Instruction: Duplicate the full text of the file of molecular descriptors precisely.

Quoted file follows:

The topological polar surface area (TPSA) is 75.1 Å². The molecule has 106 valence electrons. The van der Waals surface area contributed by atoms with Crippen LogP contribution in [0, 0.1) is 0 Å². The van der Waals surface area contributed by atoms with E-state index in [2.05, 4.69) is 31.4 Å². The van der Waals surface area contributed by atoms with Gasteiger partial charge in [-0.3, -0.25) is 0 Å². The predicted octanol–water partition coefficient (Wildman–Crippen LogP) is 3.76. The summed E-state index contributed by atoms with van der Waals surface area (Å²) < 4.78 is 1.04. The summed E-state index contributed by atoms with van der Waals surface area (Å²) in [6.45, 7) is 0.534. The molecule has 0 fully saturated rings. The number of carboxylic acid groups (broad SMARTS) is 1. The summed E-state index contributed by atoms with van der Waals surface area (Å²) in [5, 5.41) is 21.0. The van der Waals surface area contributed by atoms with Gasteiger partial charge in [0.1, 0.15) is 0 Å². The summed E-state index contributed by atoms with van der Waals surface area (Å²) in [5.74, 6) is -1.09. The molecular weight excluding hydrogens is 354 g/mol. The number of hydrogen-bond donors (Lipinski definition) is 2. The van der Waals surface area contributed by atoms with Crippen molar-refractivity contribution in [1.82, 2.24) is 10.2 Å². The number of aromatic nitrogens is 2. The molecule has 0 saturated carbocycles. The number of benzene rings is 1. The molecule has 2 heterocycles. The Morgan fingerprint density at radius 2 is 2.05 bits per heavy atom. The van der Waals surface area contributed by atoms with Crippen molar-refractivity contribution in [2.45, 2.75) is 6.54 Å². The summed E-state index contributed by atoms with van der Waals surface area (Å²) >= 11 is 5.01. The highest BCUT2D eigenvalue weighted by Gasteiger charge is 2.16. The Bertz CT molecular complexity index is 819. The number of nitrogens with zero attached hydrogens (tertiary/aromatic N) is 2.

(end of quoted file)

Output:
The topological polar surface area (TPSA) is 75.1 Å². The molecule has 106 valence electrons. The van der Waals surface area contributed by atoms with Crippen LogP contribution in [0, 0.1) is 0 Å². The van der Waals surface area contributed by atoms with E-state index in [2.05, 4.69) is 31.4 Å². The van der Waals surface area contributed by atoms with Gasteiger partial charge in [-0.3, -0.25) is 0 Å². The predicted octanol–water partition coefficient (Wildman–Crippen LogP) is 3.76. The summed E-state index contributed by atoms with van der Waals surface area (Å²) < 4.78 is 1.04. The summed E-state index contributed by atoms with van der Waals surface area (Å²) in [6.45, 7) is 0.534. The molecule has 0 fully saturated rings. The number of carboxylic acid groups (broad SMARTS) is 1. The summed E-state index contributed by atoms with van der Waals surface area (Å²) in [5, 5.41) is 21.0. The van der Waals surface area contributed by atoms with Gasteiger partial charge in [0.1, 0.15) is 0 Å². The summed E-state index contributed by atoms with van der Waals surface area (Å²) in [5.74, 6) is -1.09. The molecular weight excluding hydrogens is 354 g/mol. The number of hydrogen-bond donors (Lipinski definition) is 2. The van der Waals surface area contributed by atoms with Crippen molar-refractivity contribution in [1.82, 2.24) is 10.2 Å². The number of aromatic nitrogens is 2. The molecule has 0 saturated carbocycles. The number of benzene rings is 1. The molecule has 2 heterocycles. The Morgan fingerprint density at radius 2 is 2.05 bits per heavy atom. The van der Waals surface area contributed by atoms with Crippen molar-refractivity contribution in [2.45, 2.75) is 6.54 Å². The summed E-state index contributed by atoms with van der Waals surface area (Å²) >= 11 is 5.01. The highest BCUT2D eigenvalue weighted by Gasteiger charge is 2.16. The Bertz CT molecular complexity index is 819. The number of nitrogens with zero attached hydrogens (tertiary/aromatic N) is 2.